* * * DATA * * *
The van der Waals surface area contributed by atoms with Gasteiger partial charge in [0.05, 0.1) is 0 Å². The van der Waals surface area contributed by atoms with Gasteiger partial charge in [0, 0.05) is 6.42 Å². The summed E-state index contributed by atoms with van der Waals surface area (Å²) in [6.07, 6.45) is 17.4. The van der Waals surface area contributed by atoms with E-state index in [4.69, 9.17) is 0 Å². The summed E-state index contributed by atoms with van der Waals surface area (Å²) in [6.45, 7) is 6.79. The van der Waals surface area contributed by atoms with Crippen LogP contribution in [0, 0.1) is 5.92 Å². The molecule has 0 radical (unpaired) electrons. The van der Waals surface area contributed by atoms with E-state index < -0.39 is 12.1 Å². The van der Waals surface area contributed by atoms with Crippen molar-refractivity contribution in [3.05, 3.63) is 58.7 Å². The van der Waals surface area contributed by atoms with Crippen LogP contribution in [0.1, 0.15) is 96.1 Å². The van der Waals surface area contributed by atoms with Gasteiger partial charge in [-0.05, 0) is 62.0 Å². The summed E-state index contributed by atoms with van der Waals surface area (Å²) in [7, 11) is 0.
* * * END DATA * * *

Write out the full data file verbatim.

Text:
The van der Waals surface area contributed by atoms with Gasteiger partial charge in [0.05, 0.1) is 0 Å². The van der Waals surface area contributed by atoms with Gasteiger partial charge in [0, 0.05) is 6.42 Å². The summed E-state index contributed by atoms with van der Waals surface area (Å²) in [6.07, 6.45) is 17.4. The van der Waals surface area contributed by atoms with E-state index in [4.69, 9.17) is 0 Å². The summed E-state index contributed by atoms with van der Waals surface area (Å²) in [6.45, 7) is 6.79. The van der Waals surface area contributed by atoms with Crippen LogP contribution in [0, 0.1) is 5.92 Å². The molecule has 0 radical (unpaired) electrons. The van der Waals surface area contributed by atoms with E-state index < -0.39 is 12.1 Å². The van der Waals surface area contributed by atoms with Crippen molar-refractivity contribution in [3.05, 3.63) is 58.7 Å². The van der Waals surface area contributed by atoms with Crippen LogP contribution in [0.1, 0.15) is 96.1 Å². The van der Waals surface area contributed by atoms with Gasteiger partial charge in [-0.05, 0) is 62.0 Å². The summed E-state index contributed by atoms with van der Waals surface area (Å²) in [7, 11) is 0.